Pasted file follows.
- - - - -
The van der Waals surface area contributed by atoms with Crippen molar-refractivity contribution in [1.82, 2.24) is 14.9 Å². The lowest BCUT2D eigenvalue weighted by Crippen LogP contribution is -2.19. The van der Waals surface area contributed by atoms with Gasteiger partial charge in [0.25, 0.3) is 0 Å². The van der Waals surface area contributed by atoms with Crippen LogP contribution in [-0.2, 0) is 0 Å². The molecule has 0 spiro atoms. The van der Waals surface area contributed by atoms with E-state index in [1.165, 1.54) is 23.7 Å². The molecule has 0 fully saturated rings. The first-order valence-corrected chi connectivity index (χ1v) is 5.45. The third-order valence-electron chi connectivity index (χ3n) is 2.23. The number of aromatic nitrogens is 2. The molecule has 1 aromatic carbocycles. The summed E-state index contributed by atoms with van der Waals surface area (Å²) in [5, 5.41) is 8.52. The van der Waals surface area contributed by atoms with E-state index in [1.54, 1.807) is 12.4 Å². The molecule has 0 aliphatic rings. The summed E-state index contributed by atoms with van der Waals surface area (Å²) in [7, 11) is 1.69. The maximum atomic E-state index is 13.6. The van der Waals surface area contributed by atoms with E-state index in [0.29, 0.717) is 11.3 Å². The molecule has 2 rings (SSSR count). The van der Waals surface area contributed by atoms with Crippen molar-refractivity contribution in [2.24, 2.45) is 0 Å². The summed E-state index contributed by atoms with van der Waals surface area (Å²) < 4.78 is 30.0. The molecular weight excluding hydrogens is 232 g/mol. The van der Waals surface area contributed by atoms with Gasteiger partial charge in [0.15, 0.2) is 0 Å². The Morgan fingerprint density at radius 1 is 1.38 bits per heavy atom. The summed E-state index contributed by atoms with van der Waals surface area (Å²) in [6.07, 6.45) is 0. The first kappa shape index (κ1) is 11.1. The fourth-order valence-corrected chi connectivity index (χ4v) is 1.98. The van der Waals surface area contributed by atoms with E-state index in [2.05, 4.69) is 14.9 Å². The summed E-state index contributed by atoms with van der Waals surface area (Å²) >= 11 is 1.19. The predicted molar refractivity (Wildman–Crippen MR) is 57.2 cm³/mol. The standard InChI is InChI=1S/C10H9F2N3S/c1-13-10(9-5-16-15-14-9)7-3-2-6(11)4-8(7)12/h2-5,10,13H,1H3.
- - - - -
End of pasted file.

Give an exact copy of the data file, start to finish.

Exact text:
The van der Waals surface area contributed by atoms with Crippen molar-refractivity contribution in [1.82, 2.24) is 14.9 Å². The lowest BCUT2D eigenvalue weighted by Crippen LogP contribution is -2.19. The van der Waals surface area contributed by atoms with Gasteiger partial charge in [0.25, 0.3) is 0 Å². The van der Waals surface area contributed by atoms with Crippen LogP contribution in [-0.2, 0) is 0 Å². The molecule has 0 spiro atoms. The van der Waals surface area contributed by atoms with E-state index in [1.165, 1.54) is 23.7 Å². The molecule has 0 fully saturated rings. The first-order valence-corrected chi connectivity index (χ1v) is 5.45. The third-order valence-electron chi connectivity index (χ3n) is 2.23. The number of aromatic nitrogens is 2. The molecule has 1 aromatic carbocycles. The summed E-state index contributed by atoms with van der Waals surface area (Å²) in [5, 5.41) is 8.52. The van der Waals surface area contributed by atoms with E-state index in [1.54, 1.807) is 12.4 Å². The molecule has 0 aliphatic rings. The summed E-state index contributed by atoms with van der Waals surface area (Å²) in [7, 11) is 1.69. The maximum atomic E-state index is 13.6. The van der Waals surface area contributed by atoms with E-state index in [0.29, 0.717) is 11.3 Å². The molecule has 2 rings (SSSR count). The van der Waals surface area contributed by atoms with Crippen molar-refractivity contribution in [2.24, 2.45) is 0 Å². The summed E-state index contributed by atoms with van der Waals surface area (Å²) < 4.78 is 30.0. The molecular weight excluding hydrogens is 232 g/mol. The van der Waals surface area contributed by atoms with Gasteiger partial charge in [0.15, 0.2) is 0 Å². The Morgan fingerprint density at radius 1 is 1.38 bits per heavy atom. The summed E-state index contributed by atoms with van der Waals surface area (Å²) in [6.07, 6.45) is 0. The first kappa shape index (κ1) is 11.1. The fourth-order valence-corrected chi connectivity index (χ4v) is 1.98. The van der Waals surface area contributed by atoms with E-state index in [2.05, 4.69) is 14.9 Å². The summed E-state index contributed by atoms with van der Waals surface area (Å²) >= 11 is 1.19. The predicted molar refractivity (Wildman–Crippen MR) is 57.2 cm³/mol. The standard InChI is InChI=1S/C10H9F2N3S/c1-13-10(9-5-16-15-14-9)7-3-2-6(11)4-8(7)12/h2-5,10,13H,1H3.